Ventura County's Support-Local Program

Looking Deeper Into The 2012 Crop Report

Local farmer Chris Sayer analyzes the 2012 Ventura County Crop Report and explains how it reflects the versatility and adaptability of our local farmers.

An overview

Every year, the Ventura County Agricultural Commissioner releases the annual Crop Report, detailing the previous year’s production numbers and giving a glimpse into the ever changing face of Ventura County farming. This year the total value of crops produced in Ventura County was $1.96 billion. Often, coverage of the Crop Report focuses heavily on the “horse race” between strawberries and other top local crops, but there are deeper insights about Ventura County farming to be had by examining some crops that are expanding their footprints. The 2012 Crop Report reflects the versatility and adaptability of Ventura County’s farmers. Here’s a quick look at four crops that illustrate the relationship between emerging food preferences and our benign climate that makes Ventura County one of the most productive farm belts in the world.

A few notes before we get started

The dollar values quoted are from the Crop Report, and reflect the gross sales of each crop. A crop with a higher total value is not necessarily more profitable. From that number, farmers must pay their expenses for labor, taxes, water, fuel, equipment and the like. More so than many other industries, the dollars spent by Agriculture are spent locally.

Blueberries

For the first time, blueberries are listed as a category separate from their raspberry cousins. $13,818,000 is an impressive debut, especially considering that it only represents 526 acres. Many of these acres have been added in the past year, meaning the bushes are not yet fully productive. While not a traditional crop to this area, blueberries fit with a well-established Ventura County farming strategy: leveraging our climate to produce when others can’t. A Ventura County winter feels a lot like spring in traditional blueberry production areas in Michigan, Washington and Maine. Blueberry varieties selected for this area get a jump start on the competition, reaching market when the only other options are blueberries imported from abroad at considerable expense. Freshness gives an advantage that is likely to translate into more acres in the future. Farmer’s Market icon Underwood Family Farms has been a leader in local blueberries.

Kale

Not long ago, kale was a fairly obscure green. But recently it has become recognized as a “superfood,” beloved by celebrities and health experts alike. Showing up in everything from soups to salads and smoothies, kale is versatile, tasty, and healthy. Consumption has jumped more than 70% nationally in the past two years; made possible by increased production by growers like San Miguel Produce of Oxnard. “Kale is the new darling of the vegetable world for its nutrient density” says San Miguel’s Jan Berk. With $21,815,000 worth of kale produced on 677 acres, kale is rapidly becoming a darling of Ventura County agriculture as well. Currently in the eleventh spot on the Crop Report, kale will certainly break into the Top Ten before long.

Cilantro

Cilantro has been a Ventura County staple for some time. Quick to grow, a cilantro crop can be planted any time of year as part of a rotation with peppers, celery or tomatoes. Featured in everything from guacamole to Thai food, cilantro is becoming increasingly popular for a wide range of consumers. Acreage for cilantro actually dropped in 2012 from the year before, to 3,397 acres, but strong prices propelled the pungent herb into the Top Ten. $23,438,000 will buy a lot of cilantro: nearly 29 tons! Considering how sparingly it is used, that is enough to supply an awful lot of diners. Deardorff Organics expects cilantro to be a regular item in their new Fresh Picks CSA boxes.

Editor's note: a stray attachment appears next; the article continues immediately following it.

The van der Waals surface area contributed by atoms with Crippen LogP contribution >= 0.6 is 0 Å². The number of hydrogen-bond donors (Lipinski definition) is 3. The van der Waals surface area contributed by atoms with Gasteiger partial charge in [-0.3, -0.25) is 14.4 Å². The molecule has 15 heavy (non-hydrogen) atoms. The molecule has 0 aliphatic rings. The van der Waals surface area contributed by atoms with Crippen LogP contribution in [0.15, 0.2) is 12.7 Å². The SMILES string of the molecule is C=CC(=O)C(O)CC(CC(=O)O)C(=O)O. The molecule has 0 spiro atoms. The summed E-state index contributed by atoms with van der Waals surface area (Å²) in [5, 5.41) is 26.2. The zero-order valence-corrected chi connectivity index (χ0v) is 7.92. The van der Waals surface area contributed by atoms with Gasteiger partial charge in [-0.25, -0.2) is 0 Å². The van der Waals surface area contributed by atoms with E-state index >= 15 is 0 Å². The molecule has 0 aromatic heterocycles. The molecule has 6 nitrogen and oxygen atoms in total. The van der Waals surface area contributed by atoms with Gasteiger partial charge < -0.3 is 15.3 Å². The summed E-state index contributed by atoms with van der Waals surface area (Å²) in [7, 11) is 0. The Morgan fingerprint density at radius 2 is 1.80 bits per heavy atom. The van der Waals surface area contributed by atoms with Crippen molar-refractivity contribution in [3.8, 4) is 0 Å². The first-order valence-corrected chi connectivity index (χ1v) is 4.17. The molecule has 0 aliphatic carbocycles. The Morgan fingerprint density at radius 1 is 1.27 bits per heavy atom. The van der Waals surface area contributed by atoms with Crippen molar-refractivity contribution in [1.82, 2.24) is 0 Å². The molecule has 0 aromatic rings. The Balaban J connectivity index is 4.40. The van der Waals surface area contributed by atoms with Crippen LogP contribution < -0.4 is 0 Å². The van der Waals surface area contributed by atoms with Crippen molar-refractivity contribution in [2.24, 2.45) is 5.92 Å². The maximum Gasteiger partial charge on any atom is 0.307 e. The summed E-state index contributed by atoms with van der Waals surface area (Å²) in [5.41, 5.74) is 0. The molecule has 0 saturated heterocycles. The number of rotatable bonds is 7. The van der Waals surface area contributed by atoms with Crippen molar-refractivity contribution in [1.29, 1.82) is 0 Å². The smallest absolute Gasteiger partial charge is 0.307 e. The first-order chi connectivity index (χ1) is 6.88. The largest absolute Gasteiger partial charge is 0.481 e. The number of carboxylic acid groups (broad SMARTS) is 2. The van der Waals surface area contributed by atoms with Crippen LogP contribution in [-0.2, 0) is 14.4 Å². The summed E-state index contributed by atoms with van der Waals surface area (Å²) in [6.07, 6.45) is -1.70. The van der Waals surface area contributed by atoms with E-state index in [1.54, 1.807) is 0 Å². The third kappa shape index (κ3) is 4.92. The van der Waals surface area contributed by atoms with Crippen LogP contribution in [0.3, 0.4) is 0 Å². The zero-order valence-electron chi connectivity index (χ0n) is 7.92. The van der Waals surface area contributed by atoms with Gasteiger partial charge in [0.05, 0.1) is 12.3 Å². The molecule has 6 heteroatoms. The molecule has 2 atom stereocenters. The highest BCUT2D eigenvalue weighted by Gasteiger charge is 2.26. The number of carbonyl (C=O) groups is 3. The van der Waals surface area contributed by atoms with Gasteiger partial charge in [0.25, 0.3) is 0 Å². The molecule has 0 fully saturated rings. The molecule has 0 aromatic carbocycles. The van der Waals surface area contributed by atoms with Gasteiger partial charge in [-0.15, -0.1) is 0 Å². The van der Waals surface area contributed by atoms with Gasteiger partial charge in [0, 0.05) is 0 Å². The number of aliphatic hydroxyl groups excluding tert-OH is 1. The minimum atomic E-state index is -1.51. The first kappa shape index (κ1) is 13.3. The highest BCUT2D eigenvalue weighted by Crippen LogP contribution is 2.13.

Mandarin oranges

Citrus fruits have a rich history in the county, but once popular choices like Valencia oranges are giving way to easy-to-peel mandarin varieties. Total mandarin acreage is still less than Valencias, but with planted acreage jumping nearly 25% last year, expect the production and crop values of the small citrus to overtake their larger, older cousins before long. Pixie Tangerines from the Ojai Pixie Growers Association played a pioneering role in winning customers for the tasty little fruit. Mandarin sales more than doubled from 2011 to reach $10,328,000. For comparison, as recently as 2005 the dollar value of all Ventura County mandarins was still less than $1 million. A 1,000% increase in only seven years is fast by any measure. But for a tree that takes several years to reach maturity, this is a truly spectacular trajectory.

Looking toward the 2013 report

As this is written, the 2013 crop year is well underway. A dry winter and brief freeze will show up in the numbers to be sure. Strawberries will once again be the top crop, but expect to see more variety in next year’s report as local growers continue to adapt to consumer preferences, global competition and unpredictable weather. Image credits: Ventura County Agriculture Commissioner, THOR, Peet Sneekes, Jackie Finn-Irwin, Iryna Yeroshko and Jim Martin.

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Learn more about author Chris Sayer

Chris Sayer

About the author

Chris Sayer is a fifth generation farmer and writer. His avocados, citrus and figs from Petty Ranch help provide the local flavor at a number of Ventura County restaurants. Chris writes about local food and farming for TLVC. He recently published Picking our Future: Essays on Food, Change, and Farming. Check out his website at www.saticoyroots.wordpress.com.

 

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